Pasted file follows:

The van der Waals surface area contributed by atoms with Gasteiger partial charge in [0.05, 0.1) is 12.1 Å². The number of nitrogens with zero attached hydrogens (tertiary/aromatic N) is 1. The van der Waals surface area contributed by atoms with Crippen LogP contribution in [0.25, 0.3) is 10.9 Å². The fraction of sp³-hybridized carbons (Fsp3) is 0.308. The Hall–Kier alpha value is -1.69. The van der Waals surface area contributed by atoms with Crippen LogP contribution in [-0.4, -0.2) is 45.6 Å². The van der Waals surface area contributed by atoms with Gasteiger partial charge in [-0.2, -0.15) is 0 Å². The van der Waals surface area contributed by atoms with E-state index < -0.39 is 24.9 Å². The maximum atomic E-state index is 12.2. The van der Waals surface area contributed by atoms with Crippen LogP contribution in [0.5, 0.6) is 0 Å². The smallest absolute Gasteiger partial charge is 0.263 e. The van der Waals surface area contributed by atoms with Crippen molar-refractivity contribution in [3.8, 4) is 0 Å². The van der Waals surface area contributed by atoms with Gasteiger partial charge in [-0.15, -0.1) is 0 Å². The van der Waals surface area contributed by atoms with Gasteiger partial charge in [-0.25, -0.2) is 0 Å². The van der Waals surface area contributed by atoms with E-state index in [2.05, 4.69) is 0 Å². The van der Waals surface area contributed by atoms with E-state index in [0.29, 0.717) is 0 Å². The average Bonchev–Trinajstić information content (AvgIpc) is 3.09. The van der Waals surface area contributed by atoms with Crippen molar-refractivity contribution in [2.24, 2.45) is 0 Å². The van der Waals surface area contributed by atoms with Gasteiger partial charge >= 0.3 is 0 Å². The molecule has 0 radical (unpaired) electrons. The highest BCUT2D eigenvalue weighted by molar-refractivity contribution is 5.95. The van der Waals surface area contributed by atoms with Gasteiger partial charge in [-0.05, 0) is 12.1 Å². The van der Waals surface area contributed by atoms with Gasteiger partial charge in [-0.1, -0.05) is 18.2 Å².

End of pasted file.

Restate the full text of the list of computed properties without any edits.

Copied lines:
The van der Waals surface area contributed by atoms with Gasteiger partial charge in [0.05, 0.1) is 12.1 Å². The number of nitrogens with zero attached hydrogens (tertiary/aromatic N) is 1. The van der Waals surface area contributed by atoms with Crippen LogP contribution in [0.25, 0.3) is 10.9 Å². The fraction of sp³-hybridized carbons (Fsp3) is 0.308. The Hall–Kier alpha value is -1.69. The van der Waals surface area contributed by atoms with Crippen LogP contribution in [-0.4, -0.2) is 45.6 Å². The van der Waals surface area contributed by atoms with Gasteiger partial charge in [-0.2, -0.15) is 0 Å². The van der Waals surface area contributed by atoms with E-state index < -0.39 is 24.9 Å². The maximum atomic E-state index is 12.2. The van der Waals surface area contributed by atoms with Crippen LogP contribution in [0.5, 0.6) is 0 Å². The smallest absolute Gasteiger partial charge is 0.263 e. The van der Waals surface area contributed by atoms with Crippen molar-refractivity contribution in [3.8, 4) is 0 Å². The van der Waals surface area contributed by atoms with Gasteiger partial charge in [-0.15, -0.1) is 0 Å². The van der Waals surface area contributed by atoms with Gasteiger partial charge in [-0.25, -0.2) is 0 Å². The van der Waals surface area contributed by atoms with E-state index in [2.05, 4.69) is 0 Å². The van der Waals surface area contributed by atoms with E-state index in [0.29, 0.717) is 0 Å². The average Bonchev–Trinajstić information content (AvgIpc) is 3.09. The van der Waals surface area contributed by atoms with Crippen molar-refractivity contribution in [2.24, 2.45) is 0 Å². The van der Waals surface area contributed by atoms with Gasteiger partial charge >= 0.3 is 0 Å². The molecule has 0 radical (unpaired) electrons. The highest BCUT2D eigenvalue weighted by molar-refractivity contribution is 5.95. The van der Waals surface area contributed by atoms with Gasteiger partial charge in [-0.05, 0) is 12.1 Å². The van der Waals surface area contributed by atoms with Gasteiger partial charge in [-0.1, -0.05) is 18.2 Å².